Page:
India: The Good, The Bad and The Potential

India: The Good, The Bad and The Potential

There has been further evidence published this week that a strong macro situation continues to help India push forward. Foreign direct investment (FDI) numbers in January were extremely positive – in fact, the highest in 29 months. To evidence the result of this (of course additional to all the other great work going on in India), the GDP has grown to 7.9% in January-March. Very encouraging indeed! The foundations to maintain India’s status as the fastest growing large economy in the world continue to be reinforced.

It’s evident India’s adoption of technology, especially via mobile, continues to pick up the pace but that also requires some contemplation – for instance, what are Indian’s most interested in searching online? Well, wonder no more, as this slideshow illustrates mobile is increasingly how Indian users are shopping, searching, travelling and paying. There is evidence of the online consumer evolving through experimentation and adopting new ways of doing things. Simplicity seems to be the winning formula to appeal to online users. This report also includes industry insights into some of the sectors where searches were most prominent, including Technology, Banking and Travel.

Now for some very positive news around the technology and start-up eco-system. Firstly, Amazon continues to put its money where its mouth is to scale up and accelerate growth and show just how important India is for them. Secondly, how start-ups are helping companies improve user engagement as this isn’t always possible for the businesses themselves to achieve without significant investment. That’s some of the good but we are realists and therefore must appreciate that the bad isn’t ever too far away either. There are many reasons for businesses to close, and although it’s never nice to hear about, this is the reality in which we operate. Perhaps there has just been one too many me-too businesses being created. Here are eight examples of operations closing in the last couple of weeks and a reality check for those starting businesses in India.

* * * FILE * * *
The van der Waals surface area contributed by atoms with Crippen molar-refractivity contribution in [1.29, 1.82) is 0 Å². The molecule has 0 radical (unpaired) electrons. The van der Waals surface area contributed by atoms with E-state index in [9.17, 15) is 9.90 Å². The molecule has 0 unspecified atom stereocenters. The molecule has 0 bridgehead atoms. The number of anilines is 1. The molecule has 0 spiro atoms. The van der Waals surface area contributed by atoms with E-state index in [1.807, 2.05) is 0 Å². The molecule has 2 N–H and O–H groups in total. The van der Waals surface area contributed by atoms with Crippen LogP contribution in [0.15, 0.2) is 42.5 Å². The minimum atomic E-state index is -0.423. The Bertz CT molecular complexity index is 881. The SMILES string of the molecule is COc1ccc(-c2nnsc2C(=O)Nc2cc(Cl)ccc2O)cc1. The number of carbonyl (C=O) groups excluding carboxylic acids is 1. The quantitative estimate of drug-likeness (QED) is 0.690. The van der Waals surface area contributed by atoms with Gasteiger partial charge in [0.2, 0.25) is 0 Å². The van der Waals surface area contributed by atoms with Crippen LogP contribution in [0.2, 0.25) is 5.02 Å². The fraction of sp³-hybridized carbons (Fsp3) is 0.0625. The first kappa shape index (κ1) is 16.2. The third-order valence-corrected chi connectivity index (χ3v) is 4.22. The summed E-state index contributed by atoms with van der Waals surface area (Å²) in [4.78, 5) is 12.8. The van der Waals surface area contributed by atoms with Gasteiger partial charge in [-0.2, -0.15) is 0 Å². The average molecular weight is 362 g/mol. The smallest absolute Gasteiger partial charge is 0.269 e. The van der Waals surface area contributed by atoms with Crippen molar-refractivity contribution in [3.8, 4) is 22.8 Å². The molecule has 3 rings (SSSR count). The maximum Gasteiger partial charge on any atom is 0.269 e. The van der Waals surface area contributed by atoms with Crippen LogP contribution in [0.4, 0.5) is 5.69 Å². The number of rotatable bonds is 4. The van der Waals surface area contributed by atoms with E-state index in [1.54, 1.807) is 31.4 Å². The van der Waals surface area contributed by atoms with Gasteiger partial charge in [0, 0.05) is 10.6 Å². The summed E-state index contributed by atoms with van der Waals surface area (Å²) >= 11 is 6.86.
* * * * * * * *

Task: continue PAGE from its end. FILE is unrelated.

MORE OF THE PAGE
I need to clear something up; as contrary to the story I shared last week, a certain Sundar Pichai, of Google CEO fame, has quashed my excitement in one fowl swoop. Specifically, Google has no plans to release its own smartphone and therefore the modular device reported last week may not be as close as I had hoped. The basis of this is that Google intends to continue to work with original equipment manufacturers (OEMs) to produce Nexus devices. Or is there a dose of ‘cloak and dagger’ being administered here? I’ll let you decide but let’s see what the coming months bring.

Finally, let’s think about a digital world where cash has been written into the history books. More unrealistically (at the moment anyway), imagine India as a cashless economy. This Harvard Business review article is worth a read as it tells of the enormous potential benefits to the world as well as a country like India. For instance the removal of the high cost of cash in such a highly populous country and reduction in tax gaps in a developing nation such as India. Obviously, this is a marathon and not a sprint so what is understood is digital readiness is a key component to achieving progress in this regard. Perhaps this is part of the (much) longer term vision of the Modi government with the creation of the Digital India campaign. This fits nicely with the final story this week – that of Microsoft’s enhanced involvement in the IT sector and the Digital India initiative. The Prime Minister met, Satya Nadella (one of the growing band of Indian-born CEOs of the major international businesses) to discuss just that.

Author: Dishang Pateldish-colour